DJ Moore is an NFL Draft first-round pick. The Maryland wide receiver was selected 24th overall Thursday night by the Carolina Panthers. He was the first wideout off the board.
The numbers might make this seem unsurprising. Moore hauled in a school-record 80 receptions in his junior season, tallying 1,033 yards and scoring eight touchdowns—all with four different quarterbacks throwing his way. He won Big Ten Receiver of the Year. At the combine in March, he ran a 4.42 40-yard dash, posted a 39.5-inch vertical and an 11-foot broad jump; all of these marks were at or toward the top of his wide receiver class. Of course a guy with all those achievements would be taken this high.
But Moore’s ascension to this point has been several years in the making. He was a high three-star recruit out of Imhotep Institute in Philadelphia. Penn State didn’t even extend him an offer. He chose Maryland over Temple. In three college seasons, he played under two head coaches and an interim head coach and caught passes from an unfathomable eight different quarterbacks. Moore was a bright spot in a dismal 2015 season, and by his sophomore year he was unquestionably the Terps’ best receiver. Then he broke program records as a junior and had nothing left to prove at the college level.
The draft process was simply a continuation of Moore’s meteoric rise. When he declared in December, there was no consensus on his stock—some had him as one of the best receivers in the class, while other sites didn’t have him as a top-100 prospect. But he kept turning heads in workouts, and his combine performance vaulted him to the top of positional draft boards. Becoming a member of the Panthers is the culmination of this process; now it’s time to make an impact in the NFL.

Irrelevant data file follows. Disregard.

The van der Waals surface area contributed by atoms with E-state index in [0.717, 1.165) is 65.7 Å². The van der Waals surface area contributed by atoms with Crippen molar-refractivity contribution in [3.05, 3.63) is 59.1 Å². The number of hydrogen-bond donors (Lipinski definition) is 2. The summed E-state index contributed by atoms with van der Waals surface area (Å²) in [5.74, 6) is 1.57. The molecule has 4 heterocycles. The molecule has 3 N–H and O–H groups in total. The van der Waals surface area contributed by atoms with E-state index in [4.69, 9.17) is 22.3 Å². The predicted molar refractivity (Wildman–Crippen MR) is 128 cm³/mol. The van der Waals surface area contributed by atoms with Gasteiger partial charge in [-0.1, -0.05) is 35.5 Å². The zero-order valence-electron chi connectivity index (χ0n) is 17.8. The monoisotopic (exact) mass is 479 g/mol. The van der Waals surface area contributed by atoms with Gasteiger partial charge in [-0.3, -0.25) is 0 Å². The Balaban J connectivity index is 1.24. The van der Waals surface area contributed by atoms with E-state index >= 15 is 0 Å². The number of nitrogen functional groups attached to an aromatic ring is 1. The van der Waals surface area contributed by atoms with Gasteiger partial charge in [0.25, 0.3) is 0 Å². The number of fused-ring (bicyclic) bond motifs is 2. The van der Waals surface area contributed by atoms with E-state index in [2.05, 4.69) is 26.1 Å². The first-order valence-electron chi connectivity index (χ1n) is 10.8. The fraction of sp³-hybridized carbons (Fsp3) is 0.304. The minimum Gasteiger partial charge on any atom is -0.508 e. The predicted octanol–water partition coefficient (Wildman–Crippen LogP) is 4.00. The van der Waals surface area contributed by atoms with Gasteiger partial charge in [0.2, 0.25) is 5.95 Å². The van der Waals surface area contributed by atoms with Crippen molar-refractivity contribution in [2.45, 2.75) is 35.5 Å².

Comparisons between Moore and Stefon Diggs have been inescapable. Both went to Maryland, wore No. 1 and produced despite an avalanche of injury and inefficiency at quarterback. But Diggs was the No. 8 prospect in the entire country and the No. 2 wide receiver; even if a combination of factors led to him being overlooked as a pro prospect, he always had NFL-caliber talent. Moore wasn’t supposed to be a star—he made himself into one.
That’s why Moore going in the first round is something Maryland can point to for several years going forward.
All across the country, receiver prospects just saw a three-star recruit become the first wideout taken in the draft. They saw him do it in a three-year span. They saw him do it at Maryland, of all places. And they’ll think to themselves that it’s possible they could do the same thing.
DJ Durkin’s recruiting pitch has plenty ammunition. He can sell recruits on playing in the Big Ten, and playing in a metropolitan area with loads of opportunities outside of football. He can play up the academics, with several programs ranked among the best in the nation. He can show targets the monstrous new practice field in Cole Field House and tell them it’s only the first of many top-notch facilities on the way.
And now he can tell recruits that, if they work hard and everything falls into place, they too can hear their name called on the NFL Draft stage in primetime.
It won’t be easy to become the next DJ Moore, but Maryland has no shortage of candidates. The label has been thrown around with freshman Jeshaun Jones, but there will be several more wideouts coming in the summer; Darryl Jones rose to four-star status by the end of the recruiting process. Maybe it’ll be Ahmarean Brown, a 2019 commit with blazing speed. Maybe it’ll be someone who’s just now seeing Moore complete his meteoric rise and putting Maryland on his radar.
There are now four Terrapin receivers in the NFL, as Moore joins Diggs, Torrey Smith and Darrius Heyward-Bey. As Durkin tells Moore’s story recruits and current players alike as something to aspire to, another wave should be coming soon.